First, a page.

In a nutshell
An interactive museum of super-size space experiences: from a giant planet Earth you can touch to the UK’s biggest domed planetarium and a 42-metre rocket tower. You can’t miss the latter as you drive into Leicester – the structure looks like it’s wrapped in giant inflatable pillows. Inside, it houses Blue Streak and Thor Able rockets. Take in the full scale of them by riding a glass-sided lift up to the viewing platform. Elsewhere, there are six galleries with plenty of buttons to press, screens to touch and switches to flick. It’s all under cover so, hours later, you’ll exit squinting into the daylight – it’s a good one to tire them out on a rainy day!
This year, 20 July marks the 50th anniversary of the first moon landing, as part of Nasa’s Apollo 11 mission. Neil Armstrong famously set foot on the lunar surface first – as an estimated 530 million people watched on TV.
Best thing about it
The planetarium show – providing you can stomach it. My five-year-old went from being unimpressed at having to queue for 10 minutes to declaring – wide-eyed – that it was the best thing he’d seen in his life. My three-year-old told me she felt travel sick within the first minute, so it may be best for older kids. From the comfort of an ultra-reclined seat, you get the 360-degree, immersive experience. One show – We Are Stars – was included in our ticket price, and there was the option to pay for a tour of the night sky.
What about lunch?
The Boosters Cafe serves reasonably priced hot and cold snacks and drinks (hotdog from £4.95, plus jacket potatoes, nachos, soups, sandwiches and salads) at the foot of the centre’s two rockets. The cafe offers gluten-free, vegetarian and vegan options, too. There’s more seating in its Soyuz Lounge. Look out for the table with the big red button that says Do not press, and make sure you press it. We took sandwiches and ate them while we queued for the planetarium show.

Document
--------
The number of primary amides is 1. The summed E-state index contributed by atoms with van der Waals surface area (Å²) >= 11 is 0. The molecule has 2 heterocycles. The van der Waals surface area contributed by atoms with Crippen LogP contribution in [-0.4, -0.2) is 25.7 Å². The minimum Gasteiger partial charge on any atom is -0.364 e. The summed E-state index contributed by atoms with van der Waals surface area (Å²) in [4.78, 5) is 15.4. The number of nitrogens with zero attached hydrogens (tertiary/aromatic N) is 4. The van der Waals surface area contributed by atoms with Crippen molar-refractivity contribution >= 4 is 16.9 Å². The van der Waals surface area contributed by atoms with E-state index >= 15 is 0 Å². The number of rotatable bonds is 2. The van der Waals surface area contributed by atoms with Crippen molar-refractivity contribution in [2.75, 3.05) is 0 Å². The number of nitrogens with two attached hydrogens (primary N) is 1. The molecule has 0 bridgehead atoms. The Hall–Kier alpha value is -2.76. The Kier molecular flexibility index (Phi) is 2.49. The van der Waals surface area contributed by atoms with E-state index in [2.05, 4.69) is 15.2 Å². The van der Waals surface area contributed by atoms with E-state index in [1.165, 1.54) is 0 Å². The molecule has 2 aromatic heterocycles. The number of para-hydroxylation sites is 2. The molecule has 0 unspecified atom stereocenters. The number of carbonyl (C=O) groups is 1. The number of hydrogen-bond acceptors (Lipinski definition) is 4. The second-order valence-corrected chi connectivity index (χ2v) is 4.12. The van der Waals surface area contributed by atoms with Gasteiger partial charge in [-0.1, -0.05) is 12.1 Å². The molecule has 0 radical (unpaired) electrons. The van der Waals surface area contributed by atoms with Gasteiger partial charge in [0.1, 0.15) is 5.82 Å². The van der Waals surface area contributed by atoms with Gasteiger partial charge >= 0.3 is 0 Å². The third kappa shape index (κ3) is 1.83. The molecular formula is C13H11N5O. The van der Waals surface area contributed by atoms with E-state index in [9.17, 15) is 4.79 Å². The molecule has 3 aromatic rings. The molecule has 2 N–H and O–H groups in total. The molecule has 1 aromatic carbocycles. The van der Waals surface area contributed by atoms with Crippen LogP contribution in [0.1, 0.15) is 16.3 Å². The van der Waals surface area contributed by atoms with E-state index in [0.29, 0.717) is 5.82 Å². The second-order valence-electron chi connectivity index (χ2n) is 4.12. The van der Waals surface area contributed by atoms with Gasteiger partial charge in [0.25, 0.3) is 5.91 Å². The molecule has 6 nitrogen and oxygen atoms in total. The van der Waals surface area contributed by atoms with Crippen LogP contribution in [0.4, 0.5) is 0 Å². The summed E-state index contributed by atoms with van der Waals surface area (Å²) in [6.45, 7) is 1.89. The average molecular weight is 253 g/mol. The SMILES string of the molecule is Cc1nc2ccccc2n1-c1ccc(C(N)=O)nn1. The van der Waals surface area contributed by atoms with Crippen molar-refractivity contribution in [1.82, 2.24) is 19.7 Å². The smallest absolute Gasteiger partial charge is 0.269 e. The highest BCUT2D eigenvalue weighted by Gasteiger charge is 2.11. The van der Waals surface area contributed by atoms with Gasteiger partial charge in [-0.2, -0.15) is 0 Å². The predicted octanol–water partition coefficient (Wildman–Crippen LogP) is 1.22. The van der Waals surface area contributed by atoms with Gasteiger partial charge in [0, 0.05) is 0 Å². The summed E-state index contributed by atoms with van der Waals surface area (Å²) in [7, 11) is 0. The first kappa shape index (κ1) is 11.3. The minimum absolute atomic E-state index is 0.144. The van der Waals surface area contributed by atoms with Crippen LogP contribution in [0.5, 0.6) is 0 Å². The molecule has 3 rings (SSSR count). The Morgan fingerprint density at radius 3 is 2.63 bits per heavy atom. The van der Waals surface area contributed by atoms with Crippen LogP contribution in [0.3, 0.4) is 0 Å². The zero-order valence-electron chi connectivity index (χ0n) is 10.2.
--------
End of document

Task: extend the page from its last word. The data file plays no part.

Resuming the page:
Exit through the gift shop?
The gift shop is the first thing you pass on entry and, as this place is one big loop, it’s also the last thing you see as you leave. It’s stocked with space-themed souvenirs including books, games and telescopes. Some are quite pricey but my son left clutching a slimy alien egg that only set us back £2.50.
There is a regular bus service (number 54) with a stop two minutes’ walk from the centre, as well as a park and ride service from Birstall. East Midlands Trains and Cross Country Trains operate services to Leicester station, from which the centre is a 25-minute bus ride. If driving, it’s just off the A6, north of the city centre. Parking is £3 for the day.
Value for money?
It’s not cheap – adult £15, 5-16s £12 – but once you’ve paid you can revisit as many times as you want in a year, and under-fives are free.
10am-4pm Monday to Friday, 10am-5pm weekends and school holidays.
Busy and noisy, but my kids rate this one of the best places they’ve ever been.